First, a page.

III. WHETHER THE TRIAL COURT ERRED IN FAILING TO CONDUCT A FAIR AND PROPER TRIAL RESULTING IN MANIFEST INJUSTICE
¶ 15. Harris asserts that the trial court erred in failing to conduct a fair and proper trial by allowing evidence and opinion testimony by lay witnesses to be admitted into evidence. It is important to note that pro se parties are held to the same rules of procedure and substantive law as represented parties. A.B. Dethlefs v. Beau Maison Development Corp., 511 So.2d 112, 118 (Miss.1987). Accordingly, Harris is procedurally barred on appeal from raising an argument not put before the trial court. Handley v. State, 574 So.2d 671, 679 (Miss.1990). Since Harris failed to object at trial, her third assignment of error has no merit.
IV. WHETHER THE LOWER COURT ERRED IN GIVING JURY INSTRUCTIONS P-7, P-8, 11, AND C-50
¶ 16. This Court does not review jury instructions in isolation. Rather, instructions are read as a whole to determine if the jury was properly instructed. Accordingly, defects in specific instructions do not require reversal “where all instructions taken as a whole fairly-although not perfectly-announce the applicable primary rules of law.” Starcher v. Byrne, 687 So.2d 737, 742-43 (Miss.1997).
¶ 17. The following exchange took place between Harris and the trial judge after the jury instructions were selected:
THE COURT: Are you satisfied with the jury instruction or do you have any objection to any of the instructions?
MS. HARRIS: I'm satisfied.
Nonetheless, she still assigns error with several of the jury instructions. Unfortunately, Harris again failed to object at the trial level. Her failure to raise objections at the trial court level bars any consideration of these alleged deficiencies by this Court. Handley, 574 So.2d at 679. Accordingly, this assignment of error is procedurally barred.
WHETHER THE TRIAL COURT FAILED TO PROPERLY ANSWER THE JURY'S QUESTION REGARDING AN AWARD OF ATTORNEY'S FEES
¶ 18. The Lewises assert that the trial judge should have informed the jury that if punitive damages are proper, then attorney fees may be awarded. However, the Lewises failed to preserve this issue for appeal. As stated before, where an issue is not raised at the trial court level, it is procedurally barred on appeal. Id. Therefore, we do not consider the merits of the cross-appeal.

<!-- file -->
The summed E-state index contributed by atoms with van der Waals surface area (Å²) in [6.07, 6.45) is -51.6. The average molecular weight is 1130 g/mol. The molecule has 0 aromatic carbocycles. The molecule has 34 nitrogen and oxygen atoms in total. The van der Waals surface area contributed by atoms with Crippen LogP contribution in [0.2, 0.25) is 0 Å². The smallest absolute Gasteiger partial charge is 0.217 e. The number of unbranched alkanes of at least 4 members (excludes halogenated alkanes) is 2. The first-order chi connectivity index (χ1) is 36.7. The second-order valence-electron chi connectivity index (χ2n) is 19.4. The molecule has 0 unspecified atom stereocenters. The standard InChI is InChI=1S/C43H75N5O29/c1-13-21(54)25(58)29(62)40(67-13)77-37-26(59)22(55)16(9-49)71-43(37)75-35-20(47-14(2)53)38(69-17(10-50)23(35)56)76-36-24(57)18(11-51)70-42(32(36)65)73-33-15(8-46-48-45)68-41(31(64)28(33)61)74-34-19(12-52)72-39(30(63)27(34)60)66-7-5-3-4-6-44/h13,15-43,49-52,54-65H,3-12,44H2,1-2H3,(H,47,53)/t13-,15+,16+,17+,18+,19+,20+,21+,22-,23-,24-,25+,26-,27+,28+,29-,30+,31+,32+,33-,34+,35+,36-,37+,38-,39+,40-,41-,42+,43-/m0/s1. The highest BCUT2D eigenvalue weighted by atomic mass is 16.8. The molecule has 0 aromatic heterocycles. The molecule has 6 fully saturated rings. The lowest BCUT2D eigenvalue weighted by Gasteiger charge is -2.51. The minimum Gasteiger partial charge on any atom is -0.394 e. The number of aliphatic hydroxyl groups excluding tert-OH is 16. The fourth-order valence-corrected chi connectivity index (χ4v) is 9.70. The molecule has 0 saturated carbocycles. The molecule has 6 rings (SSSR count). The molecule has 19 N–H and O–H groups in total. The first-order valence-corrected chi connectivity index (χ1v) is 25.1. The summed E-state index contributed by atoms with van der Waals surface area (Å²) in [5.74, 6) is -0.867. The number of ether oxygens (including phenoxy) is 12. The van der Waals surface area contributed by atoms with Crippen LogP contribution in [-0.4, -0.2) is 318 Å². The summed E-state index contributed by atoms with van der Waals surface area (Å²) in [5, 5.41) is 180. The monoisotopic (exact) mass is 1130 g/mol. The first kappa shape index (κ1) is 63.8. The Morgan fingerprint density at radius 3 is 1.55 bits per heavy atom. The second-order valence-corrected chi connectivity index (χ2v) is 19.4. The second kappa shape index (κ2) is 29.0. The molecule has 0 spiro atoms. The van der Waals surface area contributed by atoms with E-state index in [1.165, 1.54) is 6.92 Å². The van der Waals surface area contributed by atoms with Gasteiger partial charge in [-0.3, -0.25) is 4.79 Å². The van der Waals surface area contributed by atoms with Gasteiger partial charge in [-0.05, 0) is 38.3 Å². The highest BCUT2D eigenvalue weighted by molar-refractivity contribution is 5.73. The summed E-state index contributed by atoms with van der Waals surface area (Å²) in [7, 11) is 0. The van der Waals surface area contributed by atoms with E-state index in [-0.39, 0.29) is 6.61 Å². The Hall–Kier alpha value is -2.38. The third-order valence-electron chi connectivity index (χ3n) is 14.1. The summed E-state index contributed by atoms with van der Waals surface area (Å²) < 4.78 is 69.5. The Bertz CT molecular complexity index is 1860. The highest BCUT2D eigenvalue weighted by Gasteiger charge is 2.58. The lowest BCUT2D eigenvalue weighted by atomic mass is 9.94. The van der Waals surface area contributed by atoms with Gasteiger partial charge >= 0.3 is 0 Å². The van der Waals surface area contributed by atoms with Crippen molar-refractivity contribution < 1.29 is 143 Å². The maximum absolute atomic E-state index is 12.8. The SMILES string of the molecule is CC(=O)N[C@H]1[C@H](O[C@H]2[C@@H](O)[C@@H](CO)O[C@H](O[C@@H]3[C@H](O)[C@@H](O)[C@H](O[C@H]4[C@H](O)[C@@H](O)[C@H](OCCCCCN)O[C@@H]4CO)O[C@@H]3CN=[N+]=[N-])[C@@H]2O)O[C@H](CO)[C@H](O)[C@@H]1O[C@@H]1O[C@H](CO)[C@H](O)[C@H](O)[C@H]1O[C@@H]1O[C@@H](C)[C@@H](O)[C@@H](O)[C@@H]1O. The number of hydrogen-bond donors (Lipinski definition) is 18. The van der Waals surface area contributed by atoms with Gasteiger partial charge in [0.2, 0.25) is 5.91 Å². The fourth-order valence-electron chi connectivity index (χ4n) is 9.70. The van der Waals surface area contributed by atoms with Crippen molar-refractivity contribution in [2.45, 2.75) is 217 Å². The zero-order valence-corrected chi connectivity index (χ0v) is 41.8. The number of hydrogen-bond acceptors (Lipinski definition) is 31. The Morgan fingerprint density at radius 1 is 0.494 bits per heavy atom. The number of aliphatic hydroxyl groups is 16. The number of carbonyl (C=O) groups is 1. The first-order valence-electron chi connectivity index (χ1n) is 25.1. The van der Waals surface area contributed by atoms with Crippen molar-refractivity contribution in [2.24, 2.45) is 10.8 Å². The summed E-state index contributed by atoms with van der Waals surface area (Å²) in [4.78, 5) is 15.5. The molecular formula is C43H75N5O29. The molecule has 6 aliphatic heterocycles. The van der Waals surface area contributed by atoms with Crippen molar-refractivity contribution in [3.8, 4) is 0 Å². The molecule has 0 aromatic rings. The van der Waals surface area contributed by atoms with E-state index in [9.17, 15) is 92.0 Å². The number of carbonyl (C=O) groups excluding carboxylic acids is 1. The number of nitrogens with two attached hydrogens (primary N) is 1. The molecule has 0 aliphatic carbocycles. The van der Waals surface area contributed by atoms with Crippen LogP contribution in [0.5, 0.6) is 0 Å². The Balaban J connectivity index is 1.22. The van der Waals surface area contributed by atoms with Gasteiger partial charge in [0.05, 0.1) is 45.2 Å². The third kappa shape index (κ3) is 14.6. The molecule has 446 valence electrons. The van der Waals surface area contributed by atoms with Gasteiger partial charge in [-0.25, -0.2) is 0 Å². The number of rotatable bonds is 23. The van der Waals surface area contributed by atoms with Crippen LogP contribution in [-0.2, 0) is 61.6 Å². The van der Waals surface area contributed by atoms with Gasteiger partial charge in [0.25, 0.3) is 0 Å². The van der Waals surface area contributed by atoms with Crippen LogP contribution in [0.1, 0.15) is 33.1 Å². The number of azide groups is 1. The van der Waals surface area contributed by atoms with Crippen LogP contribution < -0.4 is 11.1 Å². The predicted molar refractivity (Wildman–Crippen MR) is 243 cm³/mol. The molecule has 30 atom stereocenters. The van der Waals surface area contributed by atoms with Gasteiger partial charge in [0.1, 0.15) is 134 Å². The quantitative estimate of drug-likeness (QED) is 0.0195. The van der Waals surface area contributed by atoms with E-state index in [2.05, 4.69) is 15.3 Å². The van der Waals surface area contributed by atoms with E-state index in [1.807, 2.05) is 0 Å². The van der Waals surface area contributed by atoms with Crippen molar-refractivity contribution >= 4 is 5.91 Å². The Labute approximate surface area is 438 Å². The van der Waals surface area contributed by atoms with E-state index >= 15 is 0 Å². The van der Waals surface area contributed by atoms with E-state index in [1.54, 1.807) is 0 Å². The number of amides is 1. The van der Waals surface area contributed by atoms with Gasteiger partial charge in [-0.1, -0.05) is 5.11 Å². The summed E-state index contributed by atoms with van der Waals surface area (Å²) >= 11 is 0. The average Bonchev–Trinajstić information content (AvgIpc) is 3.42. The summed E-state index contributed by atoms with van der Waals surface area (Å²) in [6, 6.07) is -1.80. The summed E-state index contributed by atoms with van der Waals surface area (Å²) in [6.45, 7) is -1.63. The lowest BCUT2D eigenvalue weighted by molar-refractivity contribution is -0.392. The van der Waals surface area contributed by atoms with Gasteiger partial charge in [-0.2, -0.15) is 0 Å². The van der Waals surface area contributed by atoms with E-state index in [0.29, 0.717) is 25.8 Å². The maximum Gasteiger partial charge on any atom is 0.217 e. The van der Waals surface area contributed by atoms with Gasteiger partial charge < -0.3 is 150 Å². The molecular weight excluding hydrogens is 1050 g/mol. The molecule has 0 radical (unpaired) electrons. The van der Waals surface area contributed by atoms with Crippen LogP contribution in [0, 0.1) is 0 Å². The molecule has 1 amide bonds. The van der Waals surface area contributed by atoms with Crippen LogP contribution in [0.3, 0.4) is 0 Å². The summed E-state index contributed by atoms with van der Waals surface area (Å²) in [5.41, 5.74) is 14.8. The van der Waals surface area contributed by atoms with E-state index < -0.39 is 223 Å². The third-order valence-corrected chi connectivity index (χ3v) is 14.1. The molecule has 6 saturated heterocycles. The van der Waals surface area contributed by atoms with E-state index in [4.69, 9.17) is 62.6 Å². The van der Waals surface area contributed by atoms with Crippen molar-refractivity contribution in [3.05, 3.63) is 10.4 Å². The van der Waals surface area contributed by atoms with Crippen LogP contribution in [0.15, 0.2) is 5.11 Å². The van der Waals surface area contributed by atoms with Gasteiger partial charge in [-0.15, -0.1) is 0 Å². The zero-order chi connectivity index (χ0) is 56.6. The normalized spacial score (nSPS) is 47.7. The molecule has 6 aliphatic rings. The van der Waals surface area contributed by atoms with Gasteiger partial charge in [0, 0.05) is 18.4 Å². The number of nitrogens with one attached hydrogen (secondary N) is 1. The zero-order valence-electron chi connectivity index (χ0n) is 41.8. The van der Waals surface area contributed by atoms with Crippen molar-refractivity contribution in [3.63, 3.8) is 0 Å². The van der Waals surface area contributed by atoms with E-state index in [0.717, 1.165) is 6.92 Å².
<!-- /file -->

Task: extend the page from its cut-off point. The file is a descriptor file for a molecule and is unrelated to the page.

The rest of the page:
STATUTORY DAMAGES AND INTEREST
¶ 19. Since 1857, Mississippi has imposed a mandatory penalty on parties who unsuccessfully appeal to the Mississippi Supreme Court. Miss. Rev.Code. Ch. 63, Art. 12 (1857). Furthermore, by statute, appellants are required to be charged with 15% of the judgment if it is (1) a final judgment (2) of the type specified by the statute is (3) affirmed unconditionally (4) by the Mississippi Supreme Court. Miss.Code Ann. § 11-3-23 (Rev.1991). The statute expresses a bona fide interest in providing a measure of compensation for the successful appellee who has endured the rigors of successful appellate litigation. Walters v. Inexco Oil. Co., 440 So.2d 268, 274-75 (Miss.1983).
¶ 20. Although not requested in this case, Harris is required to be charged with 15% of the final judgment since we are affirming the lower court. The public policy supporting the statutory penalty certainly justifies its application in this defamation case. The statute is designed to discourage frivolous appeals and to provide compensation for the successful appellee. The statute directs the imposition of penalties based upon the judgment or decree affirmed if it is monetary. Therefore, we impose a statutory penalty of 15% upon such sum.
¶ 21. THE JUDGMENT OF THE HARRISON COUNTY CIRCUIT COURT IS AFFIRMED. THE CROSS-APPEAL IS DENIED. STATUTORY DAMAGES AND INTEREST ARE AWARDED TO THE APPELLEES. COSTS ARE ASSESSED TO THE APPELLANT.
DIAZ, J., for the Court:
McMILLIN, C.J., KING AND SOUTHWICK, P.JJ., BRIDGES, IRVING, LEE, MOORE, PAYNE, AND THOMAS, JJ., CONCUR.
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Docket No: No. 1998-CA-01005-COA.
Decided: August 03, 1999
Court: Court of Appeals of Mississippi.